John Hill

Writer; Editor; Designer / United States /

John Hill’s Notable Books of 2013

2 books
Text by Felix Burrichter

Since editor Felix Burrichter launched PIN-UP in 2006, a staple of the biannual “magazine for architectural entertainment” has been the interviews with architects, designers, artists, photographers, and other persons of interest. Often accompanied by candid photos of the subjects shot exclusively for the publication, the interviews adopt a “less serious approach” to reveal the “surprising depths” hiding below the “shallow surfaces,” as Burrichter puts it in the introduction to the 57 interviews collected in this first PIN-UP book. The same can be said of the magazine, which resembles a fashion rag more than an architectural journal—Issue 3, the first copy I purchased, features a portfolio of naked bodies in designer chairs and a perfume ad on the back cover with a topless woman cupping her breasts—but below the visual saturation is deep, insightful commentary on architectural culture.

Missing from the book is the imagery that originally accompanied the interviews—they are presented simply as words on a page, a fact to which the cover attests. But this omission does not diminish the content in any way; in fact it strengthens what is being said by focusing solely on just that. Images have a way of revealing things that words cannot describe, but they also have a way of distracting us, putting us in “skim mode” when we could be slowly absorbing more insightful information.

PIN-UP Interviews benefits from this concerted selection of words over images, but also from the choice of who converses with the likes of David Adjaye, Jeanne Gang, Rem Koolhaas, Richard Meier, ROLU, and James Wines. (I’m partial to the architects in the collection, though it should be noted they comprise about half to two-thirds of the interviews.) Burrichter and his fellow editors are frequent interviewers, but this is not like a collection of Hans Ulrich Obrist’s “infinite conversations” where one voice prevails; the diversity of voices on the question side sometimes brings PIN-UP Interviews closer to Interview magazine, where big names talk to each other. Examples in this vein are Italian artist Francesco Vezzoli’s conversation with Rem Koolhaas, where each seems to be interviewing the other; and landscape artist Fritz Haeg’s interview with Julius Shulman at the photographer’s studio, in which talk of his gardens is a major ingredient. These are two highlights among many worthwhile reads.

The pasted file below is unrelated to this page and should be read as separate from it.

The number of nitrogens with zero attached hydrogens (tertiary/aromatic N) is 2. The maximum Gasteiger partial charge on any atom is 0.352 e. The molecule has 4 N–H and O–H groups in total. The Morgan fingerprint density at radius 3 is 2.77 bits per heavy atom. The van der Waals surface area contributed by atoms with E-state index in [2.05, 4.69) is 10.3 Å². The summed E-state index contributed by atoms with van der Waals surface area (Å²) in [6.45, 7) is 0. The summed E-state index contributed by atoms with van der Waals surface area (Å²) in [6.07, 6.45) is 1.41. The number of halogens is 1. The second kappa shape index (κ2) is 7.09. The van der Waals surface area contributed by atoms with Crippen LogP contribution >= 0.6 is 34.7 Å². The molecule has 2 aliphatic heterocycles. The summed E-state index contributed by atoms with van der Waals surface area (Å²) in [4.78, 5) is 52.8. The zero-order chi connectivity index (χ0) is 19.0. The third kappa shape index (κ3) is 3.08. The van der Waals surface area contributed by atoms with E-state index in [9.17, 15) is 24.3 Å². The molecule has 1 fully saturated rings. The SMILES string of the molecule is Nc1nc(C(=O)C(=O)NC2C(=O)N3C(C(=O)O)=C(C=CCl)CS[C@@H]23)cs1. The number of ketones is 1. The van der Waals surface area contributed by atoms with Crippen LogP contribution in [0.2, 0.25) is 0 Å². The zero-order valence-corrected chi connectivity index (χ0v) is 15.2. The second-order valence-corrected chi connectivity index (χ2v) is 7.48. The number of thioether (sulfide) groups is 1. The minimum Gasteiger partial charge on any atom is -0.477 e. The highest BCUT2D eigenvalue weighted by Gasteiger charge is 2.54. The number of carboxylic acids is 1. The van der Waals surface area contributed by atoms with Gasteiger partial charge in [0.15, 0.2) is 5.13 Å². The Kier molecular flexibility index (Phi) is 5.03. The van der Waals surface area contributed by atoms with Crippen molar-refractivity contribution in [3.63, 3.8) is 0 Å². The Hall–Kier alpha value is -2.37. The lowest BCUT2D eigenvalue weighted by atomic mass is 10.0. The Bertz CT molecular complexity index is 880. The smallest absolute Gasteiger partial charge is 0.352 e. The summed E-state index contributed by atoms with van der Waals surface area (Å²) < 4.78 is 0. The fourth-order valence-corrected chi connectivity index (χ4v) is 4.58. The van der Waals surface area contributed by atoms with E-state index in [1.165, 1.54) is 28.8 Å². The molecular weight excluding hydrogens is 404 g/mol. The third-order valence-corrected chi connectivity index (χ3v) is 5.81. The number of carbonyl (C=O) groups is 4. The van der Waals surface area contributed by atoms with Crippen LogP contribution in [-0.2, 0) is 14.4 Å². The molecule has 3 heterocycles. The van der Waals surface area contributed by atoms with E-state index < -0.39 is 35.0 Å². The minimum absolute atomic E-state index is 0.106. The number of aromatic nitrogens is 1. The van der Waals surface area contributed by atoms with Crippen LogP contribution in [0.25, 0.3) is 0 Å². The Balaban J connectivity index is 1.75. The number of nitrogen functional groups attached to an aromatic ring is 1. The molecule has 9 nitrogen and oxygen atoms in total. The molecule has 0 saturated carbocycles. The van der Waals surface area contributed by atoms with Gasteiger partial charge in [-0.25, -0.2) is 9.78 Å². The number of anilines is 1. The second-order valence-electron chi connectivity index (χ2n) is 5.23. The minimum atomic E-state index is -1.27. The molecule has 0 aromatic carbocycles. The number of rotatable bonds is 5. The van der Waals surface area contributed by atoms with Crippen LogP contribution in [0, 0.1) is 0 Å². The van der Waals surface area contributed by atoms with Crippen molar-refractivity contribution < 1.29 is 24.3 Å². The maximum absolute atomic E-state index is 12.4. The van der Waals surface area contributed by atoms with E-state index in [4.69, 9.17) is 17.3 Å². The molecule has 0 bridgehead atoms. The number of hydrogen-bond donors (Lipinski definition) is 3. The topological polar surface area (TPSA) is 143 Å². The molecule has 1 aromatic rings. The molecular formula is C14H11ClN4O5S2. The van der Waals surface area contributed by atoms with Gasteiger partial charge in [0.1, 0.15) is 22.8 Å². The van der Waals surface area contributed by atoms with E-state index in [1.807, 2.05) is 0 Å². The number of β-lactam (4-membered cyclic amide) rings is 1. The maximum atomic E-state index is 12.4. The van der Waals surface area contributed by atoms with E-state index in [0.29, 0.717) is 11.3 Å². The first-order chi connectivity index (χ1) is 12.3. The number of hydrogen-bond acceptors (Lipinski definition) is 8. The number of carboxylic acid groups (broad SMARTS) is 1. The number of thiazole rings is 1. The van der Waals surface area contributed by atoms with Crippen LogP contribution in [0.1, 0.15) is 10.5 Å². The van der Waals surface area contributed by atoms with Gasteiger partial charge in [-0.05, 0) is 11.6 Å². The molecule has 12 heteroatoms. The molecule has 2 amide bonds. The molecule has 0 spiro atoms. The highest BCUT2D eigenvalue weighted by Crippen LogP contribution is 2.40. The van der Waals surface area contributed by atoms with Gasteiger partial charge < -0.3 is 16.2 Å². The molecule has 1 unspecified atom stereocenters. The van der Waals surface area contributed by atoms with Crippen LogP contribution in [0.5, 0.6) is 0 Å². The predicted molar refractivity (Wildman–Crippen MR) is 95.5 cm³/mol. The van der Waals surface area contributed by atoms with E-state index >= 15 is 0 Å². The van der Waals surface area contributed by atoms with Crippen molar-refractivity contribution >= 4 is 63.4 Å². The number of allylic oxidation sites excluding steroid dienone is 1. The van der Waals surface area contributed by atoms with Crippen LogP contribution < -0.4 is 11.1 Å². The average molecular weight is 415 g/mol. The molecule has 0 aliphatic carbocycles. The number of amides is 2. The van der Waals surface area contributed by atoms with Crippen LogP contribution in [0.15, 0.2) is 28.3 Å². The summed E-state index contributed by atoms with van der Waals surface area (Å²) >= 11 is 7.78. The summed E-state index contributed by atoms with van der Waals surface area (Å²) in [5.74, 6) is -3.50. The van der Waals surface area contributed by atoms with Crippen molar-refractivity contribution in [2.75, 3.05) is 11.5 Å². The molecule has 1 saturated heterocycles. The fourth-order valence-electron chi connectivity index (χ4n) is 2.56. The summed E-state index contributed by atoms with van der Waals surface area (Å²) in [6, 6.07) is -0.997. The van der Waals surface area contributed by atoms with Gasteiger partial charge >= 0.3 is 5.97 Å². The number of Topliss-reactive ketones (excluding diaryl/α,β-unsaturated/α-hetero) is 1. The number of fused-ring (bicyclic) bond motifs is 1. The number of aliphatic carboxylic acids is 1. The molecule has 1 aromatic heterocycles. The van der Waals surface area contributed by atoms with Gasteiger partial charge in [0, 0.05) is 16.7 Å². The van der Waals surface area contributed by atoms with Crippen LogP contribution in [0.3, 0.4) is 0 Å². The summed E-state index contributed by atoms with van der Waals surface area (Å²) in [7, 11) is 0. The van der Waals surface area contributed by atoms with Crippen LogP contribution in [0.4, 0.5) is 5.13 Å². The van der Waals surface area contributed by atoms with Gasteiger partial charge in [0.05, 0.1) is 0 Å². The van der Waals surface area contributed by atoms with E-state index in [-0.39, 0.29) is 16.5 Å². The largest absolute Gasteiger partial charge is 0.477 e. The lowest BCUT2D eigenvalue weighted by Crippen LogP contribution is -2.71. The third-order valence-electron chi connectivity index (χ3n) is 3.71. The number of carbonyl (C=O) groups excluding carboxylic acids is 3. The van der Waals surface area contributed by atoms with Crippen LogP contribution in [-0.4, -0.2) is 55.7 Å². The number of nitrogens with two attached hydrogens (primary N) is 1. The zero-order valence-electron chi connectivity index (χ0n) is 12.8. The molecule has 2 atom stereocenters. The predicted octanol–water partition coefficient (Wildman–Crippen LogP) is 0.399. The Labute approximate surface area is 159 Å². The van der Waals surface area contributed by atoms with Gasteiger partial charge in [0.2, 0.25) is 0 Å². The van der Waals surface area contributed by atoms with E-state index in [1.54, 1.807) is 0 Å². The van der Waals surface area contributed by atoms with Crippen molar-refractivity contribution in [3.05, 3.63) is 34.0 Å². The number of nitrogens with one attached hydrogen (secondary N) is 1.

Michael Govan
Christine Y. Kim et al.

Artist James Turrell is being given the superstar treatment in 2013 with three major exhibitions on the coasts and in the middle of the United States: “James Turrell: A Retrospective” at the Los Angeles County Museum of Art (LACMA), “James Turrell” at the Guggenheim Museum in New York, and “James Turrell: The Light Inside” at the Museum of Fine Arts, Houston. To accompany the first, LACMA has created an impressive catalogue that charts the artist's five-decade-long career and beautifully documents his skyspaces” and other architectural constructions, most notably the ongoing Roden Crater project in Arizona.

Space is a loaded term for architects, since their designs define the extents, flow, and character of the spaces that people inhabit. For Turrell, space is as important, but in a different way. He admits to being involved with the architecture of space and the creation of form, but says, “When I prepare walls I make them so perfect that you actually don’t pay attention to them.” People in his installations and skyspaces are therefore drawn to the color of the light and the sky. For Turrell, light is his material and perception is his medium, so space is where the two converge.

Architects and other designers can learn a lot from Turrell’s poetic and quiet manipulations of light, color, and space. The former should also appreciate the occasional architectural drawings found in the book. Like a magician’s secrets, they reveal what is hidden and what enables the spaces to be perceived in certain ways, while also illustrating how they are physical constructions that rely on particularly complex details.

Not surprisingly, Turrell’s installations and skyspaces are best experienced firsthand. They can be discussed and documented, as they are in this book, but that is hardly a substitute for the tangible effects that happen when sensing one of his works, ideally for long durations. That said, kudos should go to Florian Holzherr, whose large color photos grace most pages of the book and help to make it such a remarkable document of an artist worth all the attention.

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